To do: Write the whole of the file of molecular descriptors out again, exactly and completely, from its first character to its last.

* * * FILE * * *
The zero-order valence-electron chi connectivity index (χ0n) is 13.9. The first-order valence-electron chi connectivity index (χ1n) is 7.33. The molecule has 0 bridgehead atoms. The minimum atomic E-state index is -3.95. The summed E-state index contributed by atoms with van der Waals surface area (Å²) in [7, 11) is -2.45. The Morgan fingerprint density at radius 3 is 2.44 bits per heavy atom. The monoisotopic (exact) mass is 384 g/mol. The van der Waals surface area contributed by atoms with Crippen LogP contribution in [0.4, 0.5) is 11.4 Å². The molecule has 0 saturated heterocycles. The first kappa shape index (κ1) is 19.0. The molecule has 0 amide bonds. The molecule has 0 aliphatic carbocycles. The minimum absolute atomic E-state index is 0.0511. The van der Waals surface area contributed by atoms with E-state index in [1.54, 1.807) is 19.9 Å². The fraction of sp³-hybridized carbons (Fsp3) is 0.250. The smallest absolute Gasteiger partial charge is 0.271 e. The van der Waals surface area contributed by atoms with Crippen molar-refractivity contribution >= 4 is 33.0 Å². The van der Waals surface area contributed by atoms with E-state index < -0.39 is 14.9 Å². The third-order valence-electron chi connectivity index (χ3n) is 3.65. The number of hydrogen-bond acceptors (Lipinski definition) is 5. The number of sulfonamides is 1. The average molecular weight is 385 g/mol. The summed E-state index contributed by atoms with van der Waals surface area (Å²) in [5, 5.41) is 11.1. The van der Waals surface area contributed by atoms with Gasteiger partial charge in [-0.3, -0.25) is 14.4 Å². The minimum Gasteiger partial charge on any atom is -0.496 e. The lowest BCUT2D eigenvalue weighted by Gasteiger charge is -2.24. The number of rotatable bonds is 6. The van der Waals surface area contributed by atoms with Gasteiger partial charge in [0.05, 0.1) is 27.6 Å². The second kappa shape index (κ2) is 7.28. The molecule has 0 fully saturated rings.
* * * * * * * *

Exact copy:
The zero-order valence-electron chi connectivity index (χ0n) is 13.9. The first-order valence-electron chi connectivity index (χ1n) is 7.33. The molecule has 0 bridgehead atoms. The minimum atomic E-state index is -3.95. The summed E-state index contributed by atoms with van der Waals surface area (Å²) in [7, 11) is -2.45. The Morgan fingerprint density at radius 3 is 2.44 bits per heavy atom. The monoisotopic (exact) mass is 384 g/mol. The van der Waals surface area contributed by atoms with Crippen LogP contribution in [0.4, 0.5) is 11.4 Å². The molecule has 0 saturated heterocycles. The first kappa shape index (κ1) is 19.0. The molecule has 0 amide bonds. The molecule has 0 aliphatic carbocycles. The minimum absolute atomic E-state index is 0.0511. The van der Waals surface area contributed by atoms with E-state index in [1.54, 1.807) is 19.9 Å². The fraction of sp³-hybridized carbons (Fsp3) is 0.250. The smallest absolute Gasteiger partial charge is 0.271 e. The van der Waals surface area contributed by atoms with Crippen molar-refractivity contribution >= 4 is 33.0 Å². The van der Waals surface area contributed by atoms with E-state index < -0.39 is 14.9 Å². The third-order valence-electron chi connectivity index (χ3n) is 3.65. The number of hydrogen-bond acceptors (Lipinski definition) is 5. The number of sulfonamides is 1. The average molecular weight is 385 g/mol. The summed E-state index contributed by atoms with van der Waals surface area (Å²) in [5, 5.41) is 11.1. The van der Waals surface area contributed by atoms with Gasteiger partial charge in [-0.3, -0.25) is 14.4 Å². The minimum Gasteiger partial charge on any atom is -0.496 e. The lowest BCUT2D eigenvalue weighted by Gasteiger charge is -2.24. The number of rotatable bonds is 6. The van der Waals surface area contributed by atoms with Gasteiger partial charge in [0.05, 0.1) is 27.6 Å². The second kappa shape index (κ2) is 7.28. The molecule has 0 fully saturated rings.